Vascular endothelial growth factor (VEGF) induces both angiogenesis and an increase in vascular permeability, 2 processes that are considered to be important for both tumor growth and the delivery of drugs to the site of tumors. This study demonstrates that transmembrane expression of tumor necrosis factor (tmTNF) is up-regulated in the endothelium of a murine methylcholanthrene (meth A)-induced sarcoma in comparison to the adjacent normal dermal vasculature and is also present on cultivated human endothelial cells. It is further shown that tmTNF is required for VEGF-mediated endothelial hyperpermeability in vitro and in vivo. This permissive activity of TNF appears to be selective, because anti-TNF antibodies ablated the VEGF-induced permeability but not proliferation of cultivated human endothelial cells. Furthermore, tnf gene-deficient mice show no obvious defects in vascularization and develop normally but failed to respond to administration of VEGF with an increase in vascular permeability. Subsequent studies indicated that the tmTNF and VEGF signaling pathways converge at the level of a secondary messenger, the "stress-activated protein kinase-2" (SAPK-2)/p38: (1) up-regulated endothelial expression of tmTNF resulted in the continuous activation of SAPK-2/p38 in vitro, and (2) an inhibitor of SAPK-2/p38 activation abolished the vascular permeability activity of VEGF in vivo. In conclusion, the study's finding that continuous autocrine signaling by tmTNF sensitizes endothelial cells to respond to VEGF by increasing their vascular permeability provides new therapeutic concepts for manipulating vascular hyperpermeability.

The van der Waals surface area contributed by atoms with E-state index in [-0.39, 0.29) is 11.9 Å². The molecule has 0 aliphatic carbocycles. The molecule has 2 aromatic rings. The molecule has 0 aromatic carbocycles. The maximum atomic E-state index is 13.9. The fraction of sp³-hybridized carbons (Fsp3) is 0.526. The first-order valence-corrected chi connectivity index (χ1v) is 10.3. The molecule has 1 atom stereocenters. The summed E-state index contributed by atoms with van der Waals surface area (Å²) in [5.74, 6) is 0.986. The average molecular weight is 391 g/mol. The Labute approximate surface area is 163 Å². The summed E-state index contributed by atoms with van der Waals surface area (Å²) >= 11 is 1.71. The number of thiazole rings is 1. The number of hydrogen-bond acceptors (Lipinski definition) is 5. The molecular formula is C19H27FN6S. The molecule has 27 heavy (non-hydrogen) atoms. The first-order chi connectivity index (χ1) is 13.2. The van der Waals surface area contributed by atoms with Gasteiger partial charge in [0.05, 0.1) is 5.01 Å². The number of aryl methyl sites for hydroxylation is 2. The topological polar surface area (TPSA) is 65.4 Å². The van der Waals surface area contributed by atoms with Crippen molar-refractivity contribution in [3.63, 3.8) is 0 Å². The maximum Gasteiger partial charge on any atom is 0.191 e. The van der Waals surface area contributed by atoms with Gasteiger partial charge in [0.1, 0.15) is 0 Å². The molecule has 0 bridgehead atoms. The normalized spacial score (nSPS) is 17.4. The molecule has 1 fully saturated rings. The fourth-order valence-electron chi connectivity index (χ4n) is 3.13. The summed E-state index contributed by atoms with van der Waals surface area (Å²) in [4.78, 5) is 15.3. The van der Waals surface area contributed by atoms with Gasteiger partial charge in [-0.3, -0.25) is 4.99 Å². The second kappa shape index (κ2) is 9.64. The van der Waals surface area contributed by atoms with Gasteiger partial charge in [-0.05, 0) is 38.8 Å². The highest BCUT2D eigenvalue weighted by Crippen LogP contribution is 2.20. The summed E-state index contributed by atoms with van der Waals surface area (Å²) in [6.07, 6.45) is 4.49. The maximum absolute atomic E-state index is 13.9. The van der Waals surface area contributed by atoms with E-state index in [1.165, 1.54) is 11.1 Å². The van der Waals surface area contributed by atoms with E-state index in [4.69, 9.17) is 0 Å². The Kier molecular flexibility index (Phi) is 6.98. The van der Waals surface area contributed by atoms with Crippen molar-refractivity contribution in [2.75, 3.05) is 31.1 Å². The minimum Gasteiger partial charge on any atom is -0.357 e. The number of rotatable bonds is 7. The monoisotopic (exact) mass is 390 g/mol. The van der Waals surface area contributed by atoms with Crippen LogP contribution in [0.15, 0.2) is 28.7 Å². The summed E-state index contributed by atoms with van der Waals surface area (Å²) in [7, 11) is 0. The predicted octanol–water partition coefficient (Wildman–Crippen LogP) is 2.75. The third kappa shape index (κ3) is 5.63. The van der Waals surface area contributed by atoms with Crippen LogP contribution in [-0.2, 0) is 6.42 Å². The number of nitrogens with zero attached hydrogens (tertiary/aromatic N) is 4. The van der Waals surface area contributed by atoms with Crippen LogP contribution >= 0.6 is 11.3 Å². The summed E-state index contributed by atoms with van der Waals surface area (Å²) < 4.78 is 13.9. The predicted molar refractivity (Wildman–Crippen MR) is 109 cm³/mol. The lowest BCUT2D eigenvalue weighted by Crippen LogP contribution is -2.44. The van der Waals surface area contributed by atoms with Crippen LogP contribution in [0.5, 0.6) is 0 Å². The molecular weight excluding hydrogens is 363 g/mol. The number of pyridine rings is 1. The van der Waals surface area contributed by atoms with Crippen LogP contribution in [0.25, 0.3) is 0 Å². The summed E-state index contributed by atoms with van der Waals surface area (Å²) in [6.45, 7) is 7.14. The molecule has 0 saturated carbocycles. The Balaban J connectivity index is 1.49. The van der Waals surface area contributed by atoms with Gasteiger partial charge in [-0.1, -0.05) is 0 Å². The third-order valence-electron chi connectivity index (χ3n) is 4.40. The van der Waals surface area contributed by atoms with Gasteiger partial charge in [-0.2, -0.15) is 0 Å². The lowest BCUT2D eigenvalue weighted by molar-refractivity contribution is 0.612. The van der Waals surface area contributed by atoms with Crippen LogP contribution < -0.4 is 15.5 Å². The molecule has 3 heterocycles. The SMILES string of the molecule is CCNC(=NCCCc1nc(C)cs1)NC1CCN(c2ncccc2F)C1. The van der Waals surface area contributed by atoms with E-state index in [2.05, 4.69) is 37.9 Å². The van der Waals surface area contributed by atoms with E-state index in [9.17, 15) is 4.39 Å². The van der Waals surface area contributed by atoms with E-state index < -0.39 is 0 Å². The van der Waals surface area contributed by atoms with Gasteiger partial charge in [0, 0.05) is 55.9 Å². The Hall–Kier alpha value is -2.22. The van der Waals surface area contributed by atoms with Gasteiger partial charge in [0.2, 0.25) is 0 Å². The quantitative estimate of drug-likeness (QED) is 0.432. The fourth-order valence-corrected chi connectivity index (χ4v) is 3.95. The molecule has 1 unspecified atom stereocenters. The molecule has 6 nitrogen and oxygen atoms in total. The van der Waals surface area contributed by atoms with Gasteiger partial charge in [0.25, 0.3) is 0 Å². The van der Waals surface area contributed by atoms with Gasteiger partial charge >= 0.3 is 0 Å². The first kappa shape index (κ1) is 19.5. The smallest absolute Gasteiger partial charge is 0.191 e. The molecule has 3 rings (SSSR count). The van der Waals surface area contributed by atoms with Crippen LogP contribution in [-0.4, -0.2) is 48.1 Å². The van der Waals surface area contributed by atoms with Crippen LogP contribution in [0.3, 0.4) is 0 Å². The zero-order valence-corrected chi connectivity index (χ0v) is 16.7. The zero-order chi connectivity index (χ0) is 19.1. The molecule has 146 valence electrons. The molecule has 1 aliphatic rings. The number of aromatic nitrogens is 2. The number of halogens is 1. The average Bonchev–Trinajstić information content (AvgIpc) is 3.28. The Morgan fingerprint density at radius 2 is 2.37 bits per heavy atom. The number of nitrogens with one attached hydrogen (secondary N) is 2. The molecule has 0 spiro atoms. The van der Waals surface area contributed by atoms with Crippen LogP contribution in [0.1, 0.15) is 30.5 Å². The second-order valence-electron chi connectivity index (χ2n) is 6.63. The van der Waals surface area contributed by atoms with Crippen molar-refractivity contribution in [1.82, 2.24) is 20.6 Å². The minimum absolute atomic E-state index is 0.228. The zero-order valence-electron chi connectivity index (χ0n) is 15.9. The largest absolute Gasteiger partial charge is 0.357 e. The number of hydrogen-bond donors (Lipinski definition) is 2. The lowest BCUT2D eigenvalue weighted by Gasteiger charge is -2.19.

ASJC Scopus subject areas
- Cell Biology